Limits...
Comparison between Intramedullary Nailing and Percutaneous K-Wire Fixation for Fractures in the Distal Third of the Metacarpal Bone.

Moon SJ, Yang JW, Roh SY, Lee DC, Kim JS - Arch Plast Surg (2014)

Bottom Line: Outcomes were compared for mean and median total active motion of the digit, radiographic parameters, and period until return to work.The mean and median total active range of motion and radiographic healing showed no statistically significant difference between the two groups.It provides early recovery of the range of motion, an earlier return to work, and lower complication rates, despite potentially requiring a wire removal procedure at the patient's request.

View Article: PubMed Central - PubMed

Affiliation: Department of Plastic and Reconstructive Surgery, Gwangmyeong Sungae General Hospital, Gwangmyeong, Korea.

ABSTRACT

Background: To compare clinical and radiographic outcomes between intramedullary nail fixation and percutaneous K-wire fixation for fractures in the distal third portion of the metacarpal bone.

Methods: A single-institutional retrospective review identified 41 consecutive cases of metacarpal fractures between September 2009 and August 2013. Each of the cases met the inclusion criteria for closed, extra-articular fractures of the distal third of the metacarpal bone. The patients were divided by the method of fixation (intramedullary nailing or K-wire). Outcomes were compared for mean and median total active motion of the digit, radiographic parameters, and period until return to work. Complications and symptoms were determined by a questionnaire.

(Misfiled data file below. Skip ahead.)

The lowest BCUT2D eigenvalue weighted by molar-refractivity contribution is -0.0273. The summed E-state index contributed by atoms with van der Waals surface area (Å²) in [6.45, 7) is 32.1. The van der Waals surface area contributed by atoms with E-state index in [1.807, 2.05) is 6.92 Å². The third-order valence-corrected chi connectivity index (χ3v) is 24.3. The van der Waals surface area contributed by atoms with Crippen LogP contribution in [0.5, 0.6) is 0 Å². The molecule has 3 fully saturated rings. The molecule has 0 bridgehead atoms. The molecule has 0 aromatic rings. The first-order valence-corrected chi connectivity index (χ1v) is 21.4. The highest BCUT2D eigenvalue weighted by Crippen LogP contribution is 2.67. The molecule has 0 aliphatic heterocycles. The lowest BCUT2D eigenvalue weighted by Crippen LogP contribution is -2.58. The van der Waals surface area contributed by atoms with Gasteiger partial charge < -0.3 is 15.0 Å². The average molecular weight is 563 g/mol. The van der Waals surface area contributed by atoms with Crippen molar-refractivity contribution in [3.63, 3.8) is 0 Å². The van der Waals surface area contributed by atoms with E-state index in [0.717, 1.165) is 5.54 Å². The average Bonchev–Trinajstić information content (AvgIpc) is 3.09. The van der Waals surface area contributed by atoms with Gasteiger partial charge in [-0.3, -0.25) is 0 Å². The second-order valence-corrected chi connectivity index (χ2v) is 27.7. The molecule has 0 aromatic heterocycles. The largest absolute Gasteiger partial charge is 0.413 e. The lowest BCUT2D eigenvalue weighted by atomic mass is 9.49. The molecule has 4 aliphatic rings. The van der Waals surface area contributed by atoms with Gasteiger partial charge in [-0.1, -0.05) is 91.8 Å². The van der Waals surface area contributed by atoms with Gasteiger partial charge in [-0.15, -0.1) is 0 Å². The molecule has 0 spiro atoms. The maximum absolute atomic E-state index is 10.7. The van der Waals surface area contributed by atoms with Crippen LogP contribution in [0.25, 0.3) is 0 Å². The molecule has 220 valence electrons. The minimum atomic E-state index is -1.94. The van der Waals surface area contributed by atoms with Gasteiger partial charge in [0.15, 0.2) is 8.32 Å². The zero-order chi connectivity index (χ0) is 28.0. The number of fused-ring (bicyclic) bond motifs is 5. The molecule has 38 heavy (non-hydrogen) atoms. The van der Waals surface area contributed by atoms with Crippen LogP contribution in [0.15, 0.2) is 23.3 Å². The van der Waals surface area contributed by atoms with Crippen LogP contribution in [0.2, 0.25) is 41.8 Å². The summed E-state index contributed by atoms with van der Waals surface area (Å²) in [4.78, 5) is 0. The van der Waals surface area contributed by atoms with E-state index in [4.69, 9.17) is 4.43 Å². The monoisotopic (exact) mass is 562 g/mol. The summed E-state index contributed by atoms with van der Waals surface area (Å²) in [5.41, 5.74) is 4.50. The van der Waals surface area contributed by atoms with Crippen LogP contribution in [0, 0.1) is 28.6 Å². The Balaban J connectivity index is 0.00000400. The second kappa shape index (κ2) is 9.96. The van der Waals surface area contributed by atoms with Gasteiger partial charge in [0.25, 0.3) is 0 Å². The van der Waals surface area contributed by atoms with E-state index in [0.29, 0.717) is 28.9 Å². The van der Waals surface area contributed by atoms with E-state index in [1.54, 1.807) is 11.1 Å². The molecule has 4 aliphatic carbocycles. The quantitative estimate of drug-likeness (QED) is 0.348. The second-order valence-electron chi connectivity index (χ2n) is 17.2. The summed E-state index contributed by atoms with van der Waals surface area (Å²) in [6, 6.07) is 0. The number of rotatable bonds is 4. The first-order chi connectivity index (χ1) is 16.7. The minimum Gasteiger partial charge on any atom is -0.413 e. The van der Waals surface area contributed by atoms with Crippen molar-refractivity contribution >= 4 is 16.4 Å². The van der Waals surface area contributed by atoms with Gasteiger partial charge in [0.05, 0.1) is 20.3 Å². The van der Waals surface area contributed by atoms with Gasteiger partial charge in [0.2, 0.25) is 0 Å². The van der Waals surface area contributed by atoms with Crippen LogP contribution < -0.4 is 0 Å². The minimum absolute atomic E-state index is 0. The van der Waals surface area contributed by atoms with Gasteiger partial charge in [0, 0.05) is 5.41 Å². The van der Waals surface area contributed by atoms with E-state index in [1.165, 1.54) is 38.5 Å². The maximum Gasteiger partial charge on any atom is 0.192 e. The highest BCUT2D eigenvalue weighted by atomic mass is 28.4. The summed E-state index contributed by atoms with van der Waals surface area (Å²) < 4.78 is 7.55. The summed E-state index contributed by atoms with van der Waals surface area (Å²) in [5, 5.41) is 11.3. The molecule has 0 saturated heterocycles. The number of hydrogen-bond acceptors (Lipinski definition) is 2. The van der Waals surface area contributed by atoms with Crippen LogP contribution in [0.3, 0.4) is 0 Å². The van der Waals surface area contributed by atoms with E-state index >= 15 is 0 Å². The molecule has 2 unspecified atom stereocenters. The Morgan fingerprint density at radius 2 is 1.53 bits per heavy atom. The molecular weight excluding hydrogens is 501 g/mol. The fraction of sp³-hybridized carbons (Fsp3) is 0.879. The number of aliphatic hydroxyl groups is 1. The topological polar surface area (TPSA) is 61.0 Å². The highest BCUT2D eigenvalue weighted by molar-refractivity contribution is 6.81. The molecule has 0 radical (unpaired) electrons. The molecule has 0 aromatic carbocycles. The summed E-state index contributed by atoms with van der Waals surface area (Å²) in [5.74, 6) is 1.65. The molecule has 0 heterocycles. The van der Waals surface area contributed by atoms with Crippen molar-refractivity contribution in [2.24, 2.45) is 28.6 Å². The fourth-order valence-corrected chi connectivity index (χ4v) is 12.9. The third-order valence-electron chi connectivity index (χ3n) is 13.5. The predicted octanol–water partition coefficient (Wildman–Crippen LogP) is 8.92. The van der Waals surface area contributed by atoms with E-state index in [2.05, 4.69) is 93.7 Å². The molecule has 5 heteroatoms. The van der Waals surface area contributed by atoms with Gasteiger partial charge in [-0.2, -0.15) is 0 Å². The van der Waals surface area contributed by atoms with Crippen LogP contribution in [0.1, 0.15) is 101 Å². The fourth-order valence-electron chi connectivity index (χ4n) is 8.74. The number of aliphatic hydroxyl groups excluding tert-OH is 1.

Results: During the period under review, 41 patients met the inclusion criteria, and the fractures were managed with either intramedullary nailing (n=19) or percutaneous K-wire fixation (n=22). The mean and median total active range of motion and radiographic healing showed no statistically significant difference between the two groups. No union failures were observed in either group. The mean operation time was shorter by an average of 14 minutes for the percutaneous K-wire fixation group. However, the intramedullary nailing group returned to work earlier by an average of 2.3 weeks. Complications were reported only in the K-wire fixation group.

Conclusions: Intramedullary nailing fixation is advisable for fractures in the distal third of the metacarpal bone. It provides early recovery of the range of motion, an earlier return to work, and lower complication rates, despite potentially requiring a wire removal procedure at the patient's request.

No MeSH data available.


Related in: MedlinePlus

K-wire advancementWhen advancing the inserted K-wire, we used a small mallet to prevent inadequate supplementary bending of the K-wire.
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Figure 3: K-wire advancementWhen advancing the inserted K-wire, we used a small mallet to prevent inadequate supplementary bending of the K-wire.

Mentions: In case of the fifth metacarpal bone, the soft tissue and skin were pulled tightly to the radial side and a small incision was made on the ulnar side of the fifth metacarpal bone base level in order to avoid the anatomical location of the dorsal branch of the ulnar nerve (Fig. 2) [6,7,8]. Under the direct visualization of the notch of the cortex, the metaphyseal cortex was perforated with an awl, and the nails were advanced using a small mallet in order to prevent the supplementary bending of the nails during insertion (Fig. 3). The bent distal portions of the nails were placed at an angle to each other in order to resist the torsion forces (Fig. 4). The proximal "J-shaped hook" portions were fitted to the cortex (Fig. 5) [9].